Thursday, January 28, 2010

H1N1 scandal

As the world sits on massive stockpiles of unused and unwanted H1N1 vaccines, the WHO comes under investigation by PACE (Parliamentary Assembly of the Council of Europe) for its (mis)handling of the 2009 'pandemic'. Earlier, Dr Wolfgang Wodarg, Head of Health at the Council of Europe, accused the makers of flu drugs and vaccines of influencing the World Health Organisation's decision to declare a pandemic.

Among the accusations was the way WHO had modified the definition of a pandemic to make it easier for a pandemic to be declared. Previously (2005) the definition of a pandemic required there to be an enormous loss of lives, but with the new definition, it was only required for there to be 'worldwide epidemic'.

An influenza pandemic occurs when a new influenza virus appears against which the human population has no immunity, resulting in several, simultaneous epidemics worldwide with enormous numbers of deaths and illness. (WHO, 2005)

A disease epidemic occurs when there are more cases of that disease than normal. A pandemic is a worldwide epidemic of a disease. An influenza pandemic may occur when a new influenza virus appears against which the human population has no immunity. (WHO, 2009)

Now, Professor Ulrich Keil, director of the WHO’s Collaborating Centre for Epidemiology, gave evidence before the inquiry, that the 'the swine flu pandemic was part of an overblown “angst campaign”, devised in conjunction with major drug companies to boost profits for vaccine manufacturers.'

Not looking very good for WHO.... but pandemic communications expert Peter Sandman has another view of the proceedings. He reportedly told CIDRAP News that 'critics at today's hearing seemed unable to distinguish between what they called a "fake pandemic" and one that has so far turned out less severe than it might have been.'

'.... WHO may have set itself up for unfair criticism by making the same mistake the Intergovernmental Panel on Climate Change made, which led to successful attacks on its credibility: failing to acknowledge the small piece of the truth their critics are getting right.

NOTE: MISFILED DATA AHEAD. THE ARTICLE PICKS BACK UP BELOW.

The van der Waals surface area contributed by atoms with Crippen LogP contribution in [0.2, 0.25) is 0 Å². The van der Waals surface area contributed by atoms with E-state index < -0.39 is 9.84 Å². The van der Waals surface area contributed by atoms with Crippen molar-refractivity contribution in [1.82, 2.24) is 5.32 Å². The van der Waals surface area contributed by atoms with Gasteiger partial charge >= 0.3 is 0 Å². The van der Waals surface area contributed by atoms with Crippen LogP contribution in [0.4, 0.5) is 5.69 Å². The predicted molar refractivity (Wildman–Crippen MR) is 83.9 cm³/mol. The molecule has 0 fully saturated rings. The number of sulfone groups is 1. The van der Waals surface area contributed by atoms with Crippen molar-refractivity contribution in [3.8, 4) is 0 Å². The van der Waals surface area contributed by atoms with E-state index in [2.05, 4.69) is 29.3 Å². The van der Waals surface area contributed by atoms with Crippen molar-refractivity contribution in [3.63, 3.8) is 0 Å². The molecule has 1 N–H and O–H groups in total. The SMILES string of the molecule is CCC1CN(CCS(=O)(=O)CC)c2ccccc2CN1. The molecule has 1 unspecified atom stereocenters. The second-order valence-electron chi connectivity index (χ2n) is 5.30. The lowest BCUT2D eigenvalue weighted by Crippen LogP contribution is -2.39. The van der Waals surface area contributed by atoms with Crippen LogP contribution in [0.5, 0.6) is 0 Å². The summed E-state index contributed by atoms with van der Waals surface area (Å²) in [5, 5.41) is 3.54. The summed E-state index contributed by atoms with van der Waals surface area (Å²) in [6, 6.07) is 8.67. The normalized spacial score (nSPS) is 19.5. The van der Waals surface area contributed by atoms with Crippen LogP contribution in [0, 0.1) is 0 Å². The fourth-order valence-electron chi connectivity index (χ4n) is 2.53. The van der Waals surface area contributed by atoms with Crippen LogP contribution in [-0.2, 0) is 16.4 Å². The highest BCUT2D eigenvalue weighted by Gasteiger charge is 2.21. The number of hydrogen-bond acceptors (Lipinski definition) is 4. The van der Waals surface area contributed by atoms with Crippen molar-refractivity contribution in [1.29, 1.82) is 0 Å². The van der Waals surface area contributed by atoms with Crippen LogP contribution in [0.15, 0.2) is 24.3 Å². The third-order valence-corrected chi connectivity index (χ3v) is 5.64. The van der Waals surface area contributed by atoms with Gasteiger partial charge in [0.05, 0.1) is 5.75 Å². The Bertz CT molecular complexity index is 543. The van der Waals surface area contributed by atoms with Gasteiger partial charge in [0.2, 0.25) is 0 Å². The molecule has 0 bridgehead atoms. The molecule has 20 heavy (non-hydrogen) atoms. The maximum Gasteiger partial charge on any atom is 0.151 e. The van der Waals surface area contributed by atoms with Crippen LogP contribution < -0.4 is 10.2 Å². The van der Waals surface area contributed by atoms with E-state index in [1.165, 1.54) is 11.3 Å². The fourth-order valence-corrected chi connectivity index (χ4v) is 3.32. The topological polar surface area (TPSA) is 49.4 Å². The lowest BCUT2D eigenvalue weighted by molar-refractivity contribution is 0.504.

The critics' strongest arguments are: first, that the WHO should have more quickly admitted that the pandemic was milder than initial evidence suggested; and second, that the WHO routinely included severity among factors to be considered before raising pandemic phases, until its most recent pandemic guidance revision, published in April 2009......

"By failing to concede these two points, WHO gives unjustified credibility to the critics' other, much less valid claims," he said. "Good guys have a harder time than bad guys understanding the need to concede the validity of valid criticisms, even when they're packaged with invalid ones."'


MM SZ said...

Linked under, 'Health'. Thanks Gigamole.

mousey said...

Thanks for the post!

Even layman like me can sense H1N1 was over-hyped long time ago - by opening ze eyes and ears to observe what happens at ground level and following the statistics.

gigamole said...

To be fair to our own MOH, it is very difficult to cut across the grain be out of step with WHO. But one had hoped that our own infectious disease epidemiologists might have been a bit more discerning and critical about the emerging data, and had made their own critical appraisals about the unfolding situation instead of just echoing the pundits from WHO and CDC.

nofearSingapore said...

Hi gigamole,
Hindsight is always 20/20.
I may be the only one , but I prefer over-preparedness to under-preparedness.
If we did not stock up vaccines and H1N1 turns out to be worse than expected- these same critics will say-- hey we told you the virus is deadly and why did not take our expert advice?
Food for thought.

Dr Huang

gigamole said...

Hi SC,

I don't disagree with you one bit about the need for being prepared. And certainly there are merits to being over-prepared. I think the question was whether the alarm was needlessly sounded, or some sort of more measured response would have been more appropriate.

You are right of course, that we now have the wisdom of hindsight, but that's how we learn isn't it? The problem also is that we routinely over-react, you may be faced with a cynical and apathetic population the next time when a real pandemic hits.

Of course if this whole thing was inflated so as to make money for big pharma, that would be the ultimate betrayal.

nofearSingapore said...

Hi gig,
About over-reacting: MOH was forcing even the private hospitals to put up measures as if we were having Ebola virus and when the pte hospitals suggested to them that maybe it was about time to scale down the hysterical measures a bit- a veiled threat was issued that they will not be responsible if widespread infections took place here! Hats off to the pte hospital managament, because they just decided that 'nuff was 'nuff and we just stopped screening there and then ( many months before the public hospitals stood down).
I think SGH is still having screening for relatives visiting patients in ward! Unbelievable!
Just like when North Korean dictator Kim attends a function and the whole hall claps non-stop for hours because if you are the first to stop clapping then you are deemed disloyal and subversive!

gigamole said...'s quite surreal the way everyone goes through the motions of it all but obviously not really believing that there is a real pandemic. Like one of those emergency drills that go on for way too long.....